Experiences, Mongolia, Solo Travel

Ger to Ger – Cultural Travel in Mongolia

33 Comments 16 August 2009

The Mongolian Ger

The Mongolian Ger

As I looked at the Ger to Ger handbook, I became a bit nervous about my pending journey into the desert. I paged through the lightning strike section with the extensive “flash to bang” explanation wondering if there was something more statistically relevant about Mongolian lightening that I should know. Next I came across the wild animal section and the snake section reading “they usually aren’t aggressive”. Finally I quickly sped through the tick section assuming that since there were no trees or grass in the desert, I shouldn’t have to worry about ticks…right?

Scarily - we did actually encounter a snake!

Scarily - we did actually encounter a snake!

There were many reasons why I chose Ger to Ger.

  • They are a pioneer in Mongolian sustainable, culturally responsible tourism.
  • 85% of the fees I paid goes directly to rural Mongolian nomadic groups and communities.
  • This tourism activity helps increase rural social economic development.
  • It was about meeting people and building relationships, not seeing all of the ‘tourist sites’.
  • It promotes cultural interaction and furthers the education of the herders by exposing them to other cultures and languages.
  • It’s required to go through a cultural ‘orientation’ before sending you out into the ‘real’ Mongolia.

I sat at my orientation with my new travel partners with excitement and a bit of trepidation. Excitement about experiencing the culture and a bit nervous learning about the massive amounts of boiled mutton I would be subjected to over the next 12 days. The route would take us into the Middle Gobi area where we’d go from Ger to Ger via local, traditional means (aka horses, camels, by foot, and by cart) and for the longer hauls we’d have a jeep. We’d eat what the families made for me and we’d pitch our own tent/ger so as to have a small bit of privacy in a land where there’s nowhere to hide.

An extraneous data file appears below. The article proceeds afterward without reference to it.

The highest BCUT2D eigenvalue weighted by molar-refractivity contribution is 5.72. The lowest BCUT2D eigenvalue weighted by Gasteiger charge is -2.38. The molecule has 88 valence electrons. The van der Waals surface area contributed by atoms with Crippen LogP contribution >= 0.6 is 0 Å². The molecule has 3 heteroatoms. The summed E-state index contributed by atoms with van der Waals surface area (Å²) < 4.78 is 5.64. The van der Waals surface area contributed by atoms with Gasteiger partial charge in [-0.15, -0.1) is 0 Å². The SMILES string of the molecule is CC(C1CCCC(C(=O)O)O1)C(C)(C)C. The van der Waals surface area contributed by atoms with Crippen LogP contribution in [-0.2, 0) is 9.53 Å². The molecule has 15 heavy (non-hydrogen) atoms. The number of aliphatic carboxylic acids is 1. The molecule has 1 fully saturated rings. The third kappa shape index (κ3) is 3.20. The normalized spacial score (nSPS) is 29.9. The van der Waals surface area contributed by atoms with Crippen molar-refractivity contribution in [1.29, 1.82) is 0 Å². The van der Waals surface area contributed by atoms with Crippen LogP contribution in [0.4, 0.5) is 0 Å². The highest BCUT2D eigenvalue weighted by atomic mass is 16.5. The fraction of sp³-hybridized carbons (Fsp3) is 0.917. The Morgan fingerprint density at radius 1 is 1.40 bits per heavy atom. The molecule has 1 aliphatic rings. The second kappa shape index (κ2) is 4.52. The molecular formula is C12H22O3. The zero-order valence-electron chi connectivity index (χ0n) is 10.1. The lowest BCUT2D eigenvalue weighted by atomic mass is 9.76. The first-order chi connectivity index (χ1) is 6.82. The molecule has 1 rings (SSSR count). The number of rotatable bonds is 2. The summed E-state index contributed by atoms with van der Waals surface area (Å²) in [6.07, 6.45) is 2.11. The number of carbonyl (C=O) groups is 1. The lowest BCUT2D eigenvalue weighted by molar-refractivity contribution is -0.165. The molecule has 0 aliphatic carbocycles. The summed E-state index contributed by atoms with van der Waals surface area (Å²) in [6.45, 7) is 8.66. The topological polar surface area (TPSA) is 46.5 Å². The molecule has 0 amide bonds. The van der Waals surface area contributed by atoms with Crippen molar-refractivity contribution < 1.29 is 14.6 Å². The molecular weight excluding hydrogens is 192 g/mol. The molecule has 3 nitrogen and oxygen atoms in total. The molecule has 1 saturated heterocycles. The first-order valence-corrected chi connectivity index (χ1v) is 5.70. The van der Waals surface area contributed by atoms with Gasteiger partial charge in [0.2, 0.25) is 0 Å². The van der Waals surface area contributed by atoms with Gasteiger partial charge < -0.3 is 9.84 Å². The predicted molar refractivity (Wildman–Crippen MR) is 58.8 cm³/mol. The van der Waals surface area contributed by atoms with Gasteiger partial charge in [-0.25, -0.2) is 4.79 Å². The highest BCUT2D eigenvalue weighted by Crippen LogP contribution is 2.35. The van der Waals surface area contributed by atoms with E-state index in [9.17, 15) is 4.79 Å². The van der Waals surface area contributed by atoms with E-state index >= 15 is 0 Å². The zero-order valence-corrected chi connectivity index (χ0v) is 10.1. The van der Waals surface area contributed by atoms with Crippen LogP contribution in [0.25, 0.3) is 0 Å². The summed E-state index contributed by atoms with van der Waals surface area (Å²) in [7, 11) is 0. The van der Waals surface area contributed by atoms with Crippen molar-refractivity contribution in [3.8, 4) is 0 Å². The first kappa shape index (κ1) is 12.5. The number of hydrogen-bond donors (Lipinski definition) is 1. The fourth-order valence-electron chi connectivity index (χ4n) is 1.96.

They weren't your average family pets - they were security

They weren't your average family pets - they were security

The Ger to Ger handbook was a wealth of information. I learned about the relationship between nomads and their dogs as well as the very important Mongolia phrase “Hold your dog!” We also learned other phrases such as “How many camels do you have?”, “I like galloping on the horse.”, “My stomach hurts”, “I would like to wash” and “What is your hobby?” Of course we learned all of the Language 101 things too about name, age, occupation, and ‘toilet’ whereabouts(the word toilet is used very loosely…it was a hole). The families that we would be staying and interacting with did not speak English, so we tried to prepare the best we could. Of course since I’m terrible at learning languages, I knew I would remember none of this, but at least we had a handbook we could refer back to. Plus, after living in Vietnam for 10 months as an ESL teacher I knew I was really good at charades and pictionary so I would get by.

They also covered all of the basic information about gers (Mongolia tents/houses); how to enter them, where to sit, how to sit, what not to touch and what to do if I was wearing a hat (which was a necessity considering there would be no showers!).

The Men rule in Mongolia

The Men rule in Mongolia

Like most cultures the Mongolian society was male oriented so the men had special places in the ger as well as the elders. Strangely enough, with 39 years under my belt, I found that most of the time I was actually the elder in the ger – a sobering truth!

We learned how to accept snuff bottles (always with your right hand with your left hand supporting your elbow). Thankfully the staff taught us how to politely sniff the snuff and pass it on without actually snorting it. The act of being offered a snuff bottle by the man of the ger was similar to shaking hands upon meeting – a gesture of good will and welcoming.